John M Hayes are always thorough and meticulous in the preparation of bills but more importantly than that they are very approachable and willing to help. Dealing with them is a pleasure.
Brendan McNeany, Partner, Samuel Phillips
Earlier this year, Warby J gave judgement in the case of Yeo v Times Newspapers Ltd  EWHC 209 (QB). This was a decision primarily on whether the Claimant’s plea of malice should be struck out but, because the application for strike-out was made whilst the budgeting process remained live, it afforded an opportunity for Warby J to provide some guidance as to the latter in a reported authority.
One of the issues with which Warby J engaged was the main practical problem which confronts both lawyers and Judges when embarking on the budgeting exercise: should the Court, or even can the Court, consider hourly rates? The standard response from any party which would prefer that the case managing Judge not probe too deeply into such questions (and it is an argument I myself have made) is that 3EPD 2.3 specifically precludes the Judge from so doing in stating (1) that ‘the court’s approval will relate only to the total figures for each phase of the proceedings’ (eg. it won’t start making decisions as to how those figures are reached or their constituent elements) and (2) that ‘when reviewing budgets, the court will not undertake a detailed assessment in advance’ (emphasis mine).
This latter point is a significant one as, if the Judge conducting the budgeting exercise effectively sets rates for the case, this disenfranchises the Costs Judge of that decision on detailed assessment. Furthermore, that decision is one which the Costs Judge would have made on the basis of the factors at CPR 44.4(3) but an appreciable number of those factors are as yet unknown at the budgeting stage (or at least cannot be stated with any degree of certainty so early in the case). Put bluntly, the decision on hourly rates is squarely a decision for detailed assessment and to pre-empt it would be, or so the argument goes, to run afoul of the prohibition against a ‘detailed assessment in advance’.
It would certainly appear anecdotally that, when undertaking judicial training, Judges are indeed being told to refrain from delving into issues such as hourly rates and time claimed (‘claimed’ is probably the wrong word; ‘prognosticated’ perhaps?). Anyone who has had the pleasure of hearing District Judge Simon Middleton speak on the subject will know that the Jackson ‘hard line’ is that hourly rates and times are utterly irrelevant; a Judge should approach budgeting purely on the question of what would be a proportionate overall figure for each phase.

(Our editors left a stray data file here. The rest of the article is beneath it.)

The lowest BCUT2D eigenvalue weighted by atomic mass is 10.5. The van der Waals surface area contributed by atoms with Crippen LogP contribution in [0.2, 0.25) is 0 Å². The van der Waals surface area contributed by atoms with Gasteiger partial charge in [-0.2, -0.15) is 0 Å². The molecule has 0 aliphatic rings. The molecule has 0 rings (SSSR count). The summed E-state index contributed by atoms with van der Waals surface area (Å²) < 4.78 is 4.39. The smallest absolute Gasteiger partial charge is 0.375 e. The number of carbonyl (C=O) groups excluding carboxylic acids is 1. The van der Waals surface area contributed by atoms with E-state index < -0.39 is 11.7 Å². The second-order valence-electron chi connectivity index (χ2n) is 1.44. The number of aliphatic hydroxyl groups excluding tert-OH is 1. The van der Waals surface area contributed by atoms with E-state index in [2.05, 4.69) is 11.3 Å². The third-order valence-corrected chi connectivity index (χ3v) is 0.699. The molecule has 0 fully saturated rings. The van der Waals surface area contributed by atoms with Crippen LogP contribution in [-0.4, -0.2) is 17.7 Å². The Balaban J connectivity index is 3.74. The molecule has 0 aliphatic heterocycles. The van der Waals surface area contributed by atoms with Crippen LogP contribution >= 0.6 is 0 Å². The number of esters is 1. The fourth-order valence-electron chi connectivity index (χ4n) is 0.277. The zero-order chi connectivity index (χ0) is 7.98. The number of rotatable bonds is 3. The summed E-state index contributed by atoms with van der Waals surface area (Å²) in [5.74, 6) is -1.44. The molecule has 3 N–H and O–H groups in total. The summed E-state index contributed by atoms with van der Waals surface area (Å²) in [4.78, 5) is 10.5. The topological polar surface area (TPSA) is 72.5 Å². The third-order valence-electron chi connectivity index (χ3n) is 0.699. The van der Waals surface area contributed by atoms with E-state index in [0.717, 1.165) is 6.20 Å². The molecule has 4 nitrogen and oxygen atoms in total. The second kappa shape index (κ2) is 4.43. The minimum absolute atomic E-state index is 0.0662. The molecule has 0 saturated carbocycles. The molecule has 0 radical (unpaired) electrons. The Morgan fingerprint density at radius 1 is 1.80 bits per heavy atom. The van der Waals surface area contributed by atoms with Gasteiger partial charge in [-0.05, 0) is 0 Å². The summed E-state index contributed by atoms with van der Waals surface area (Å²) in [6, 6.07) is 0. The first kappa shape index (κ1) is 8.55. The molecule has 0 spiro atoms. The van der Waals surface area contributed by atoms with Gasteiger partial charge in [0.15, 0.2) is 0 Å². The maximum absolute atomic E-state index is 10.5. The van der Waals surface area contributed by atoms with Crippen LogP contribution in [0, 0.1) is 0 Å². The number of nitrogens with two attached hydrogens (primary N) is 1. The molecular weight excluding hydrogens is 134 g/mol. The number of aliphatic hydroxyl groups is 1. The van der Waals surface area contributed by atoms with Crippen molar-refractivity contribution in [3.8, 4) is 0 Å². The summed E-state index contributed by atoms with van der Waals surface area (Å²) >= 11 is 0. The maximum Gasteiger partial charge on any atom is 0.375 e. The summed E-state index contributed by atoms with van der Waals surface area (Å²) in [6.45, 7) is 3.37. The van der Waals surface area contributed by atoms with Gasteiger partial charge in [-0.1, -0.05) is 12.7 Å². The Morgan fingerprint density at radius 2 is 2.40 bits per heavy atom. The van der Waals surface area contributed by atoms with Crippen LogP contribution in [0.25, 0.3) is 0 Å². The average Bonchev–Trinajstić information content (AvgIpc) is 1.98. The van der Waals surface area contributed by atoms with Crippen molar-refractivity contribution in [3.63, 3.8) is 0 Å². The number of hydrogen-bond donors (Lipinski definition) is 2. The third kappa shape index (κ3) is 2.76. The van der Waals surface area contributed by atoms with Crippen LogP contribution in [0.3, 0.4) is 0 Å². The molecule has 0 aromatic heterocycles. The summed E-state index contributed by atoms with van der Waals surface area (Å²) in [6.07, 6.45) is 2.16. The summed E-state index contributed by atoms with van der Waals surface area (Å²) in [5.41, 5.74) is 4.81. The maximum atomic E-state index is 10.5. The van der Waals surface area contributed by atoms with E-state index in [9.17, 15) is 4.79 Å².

The response to this is easy to anticipate. Practitioners immediately wonder why, if rates and hours are an irrelevancy, they are obliged to detail the same with such specificity on the form itself. If the Judge is simply going to sit back and ruminate over global figures without any reference to how that figure has been reached, why are professionals being obliged to waste their time so comprehensively by filing in the Precedent H at all?
From my own personal point of view, the learned District Judge’s approach does have much to commend it and it would undoubtedly save cost for the entire exercise to be based purely on headline figures such that one need complete only the first page of the Precedent H. Of course, this has its drawbacks too, particularly insofar as there would appear to be no real judicial consensus as to what a proportionate figure might be. Anyone who attended the Association of Costs Lawyers conference this year would have been amused to hear the responses of the panellists when given a hypothetical scenario and asked what the proportionate figure for costs would be only to hear Master Gordon-Saker give a figure 4 times that of District Judge Simon Middleton. For the proposed global approach to work we would need far greater judicial consensus on what ‘proportionate’ actually means.
Indeed Warby J notes in his judgement that Master Gordon-Saker, when speaking to the Commercial Litigation Association noted that ‘the most common question raised by judges [when receiving training] was how they could approach the overall question without reference to hours and rates’.
Warby J’s solution strikes a sensible middle-ground. He notes that Precedent H ‘allows the court to review hourly rates and estimated hours by requiring these to be stated on the form’ (which is a very fair point). He then states that ‘whilst the question of whether the totals are reasonable and proportionate will always be the overall criterion, the courts may need to consider rates and estimated hours’. He continues that ‘In a case involving costs that run to six or even seven figures in total it is in my judgment appropriate to have regard not only to the factors listed in CPR 44.3(5) but also to the hours and rates, as would be done upon a summary assessment of costs at the end of an interim hearing. That is not the same as conducting a detailed assessment’.
It’s not a wholesale undermining of the Jackson hard-line but it is a softening of the same and an acknowledgment that, in purely practical terms, if a Judge is to undertake a costs budgeting exercise he may well be obliged to consider such issues as hourly rates. The alternative is Judges plucking figures from thin air and a descent into complete arbitrariness when it comes to costs. Perhaps the only way the global approach could work with any consistency would be by having dedicated Costs Judges dealing with all budgeting hearings. One feels, however, that this would rather defeat the object.